Designing for Change

That human society is now capable of altering the climate of our earth is broadly known, but how are these changes going to affect the structure of human society? The UK’s Hadley Center for Climate Prevention and Research at the Met Office recently released a report, Climate: Observations, Projections, and Impacts, detailing the predicted changes in weather patterns around the world and the effect those will have on the economy, geography, and pattern of society.

Higher levels of flooding, extreme heat, and water shortages, all predicted if climate change proceeds unchecked, meaning that more and more people will move from rural to urban areas in search of jobs and refuge from more extreme natural cycles. However, cities too will face challenges, and will need to design infrastructure to cope with the earth’s changes.


Traditionally, design for weather has not been a priority in urban planning compared to economic development and maintaining high standards of living. For example, coastal cities, which were established for their proximity to ports and waterways, have evolved with economic intention and have not been designed to face changing levels of flooding caused by these economic activities. While the original urban designs may be achieving their material goals, they do so while creating larger problems. Dr. David Dodman, from the International Institute for Environment and Development told CNN, “In places like Delhi, we’re seeing a growing middle class use their wealth to pay for electricity-hungry air-conditioning units, which contribute to global warming, and this of course creates a negative feedback loop.”

Cheonggyecheon River in Downtown Seoul, part of Seoul's Urban Renewal Project

Some cities are, however, redesigning their urban areas with climate change in mind. Seoul is a notable example, where urban designers have undone prior projects, bringing back to the surface an ancient river that had been buried during South Korea’s rapid economic advancement. Simon Reddy explains that, “This creates a wind corridor to it keep cool, and will also help drain water away in times of high rainfall.” Other urban redesign projects include rooftop gardens, which insulate buildings in the winter, keep them cool in the summer, and absorb rainfall, as well as being an oasis of green in an urban jungle.

Climate change, its immediate and secondary effects, require a redesign of urban spaces to accommodate more extreme weather patterns and subsequent migration and change in social patterns. Some cities have joined to create the C40 Cities Climate Leadership Group, and are already working on projects to simultaneously counter and design for global climate change. The challenge of climate change will take forethought, innovation, and creativity to redesign our cities, our patterns of living, and our societal mentalities.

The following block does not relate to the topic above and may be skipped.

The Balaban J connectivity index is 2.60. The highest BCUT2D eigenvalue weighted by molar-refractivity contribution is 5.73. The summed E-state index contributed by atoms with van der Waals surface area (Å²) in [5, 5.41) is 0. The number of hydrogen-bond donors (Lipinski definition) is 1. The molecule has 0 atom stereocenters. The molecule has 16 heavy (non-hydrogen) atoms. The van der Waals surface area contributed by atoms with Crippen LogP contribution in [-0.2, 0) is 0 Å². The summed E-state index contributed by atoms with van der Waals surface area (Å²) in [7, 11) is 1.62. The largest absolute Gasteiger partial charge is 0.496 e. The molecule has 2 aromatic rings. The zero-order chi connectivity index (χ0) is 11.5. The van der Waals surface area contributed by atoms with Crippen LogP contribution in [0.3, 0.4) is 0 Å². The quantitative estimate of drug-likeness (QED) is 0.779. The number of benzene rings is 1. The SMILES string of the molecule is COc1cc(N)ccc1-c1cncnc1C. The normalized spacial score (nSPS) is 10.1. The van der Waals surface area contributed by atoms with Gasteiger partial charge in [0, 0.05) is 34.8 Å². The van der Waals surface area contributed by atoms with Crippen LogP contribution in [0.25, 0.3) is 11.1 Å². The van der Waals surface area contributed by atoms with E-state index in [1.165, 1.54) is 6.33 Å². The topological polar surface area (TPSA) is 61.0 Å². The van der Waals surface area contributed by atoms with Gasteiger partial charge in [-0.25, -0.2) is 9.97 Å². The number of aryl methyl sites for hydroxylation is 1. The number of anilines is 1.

What Happens When It Rains?

It’s been pouring cats and dogs in Bombay. Roads are flooded, potholes are rapidly multiplying, and traffic has come to a standstill. Or at least been reduced to a very slow crawl. Meanwhile, Hurricane Irene continues to wind its way along the east coast of the United States, causing flash floods, destroying valuable property and necessitating evacuation.

All this begs the question: what are the design consequences of climate change? How can we design our cities to better deal with the climate? Leave alone unpredictable climate change, what about predictable, regular weather like the monsoon, which happens every year. How is it that a city which experiences the monsoons every year for four months still lacks the infrastructure to function smoothly during those soggy months?

What happens when it rains in Bombay? All kinds of hastily put together jugaad-baaz infrastructure is seen to fall apart; minor indents in roads become huge gaping puddles; standard routes get clogged as underpasses become flooded and impossible to navigate. While people are quite adaptable, and can be seen wading through knee-deep water in flooded areas, their vehicles cannot. Cars and scooters are forced to take alternate routes, and massive traffic jams are quite common during these months.

Maybe a user-centered redesign could help solve some of these issues and lead to better designed cities – not even necessarily to make them more live-able, but simply more functional. On the other hand, it could be that cities need to be designed like airports, with modern, state-of-the-art design solutions. But somehow, it doesn’t seem likely that that would work – you can design an airport to be quietly efficient and smooth-functioning using technology and high design, but not whole cities, especially not the delightfully chaotic cities of India.

Maybe solutions for such problems need to be more context-specific. They could perhaps be derived from the experiences of those living there, experiencing and dealing with those problems on a regular basis. Perhaps documenting the consequences of the monsoon in a new way could be a first step towards this: real-time videos of traffic jams due to the rain, or more visual imagery of how people navigate the flooded streets, or city-wide mapping of flooded areas to avert traffic jams.

Is such a user-centric approach at all possible and/or helpful in redesigning our cities? What kinds of approaches could we take to make this happen effectively?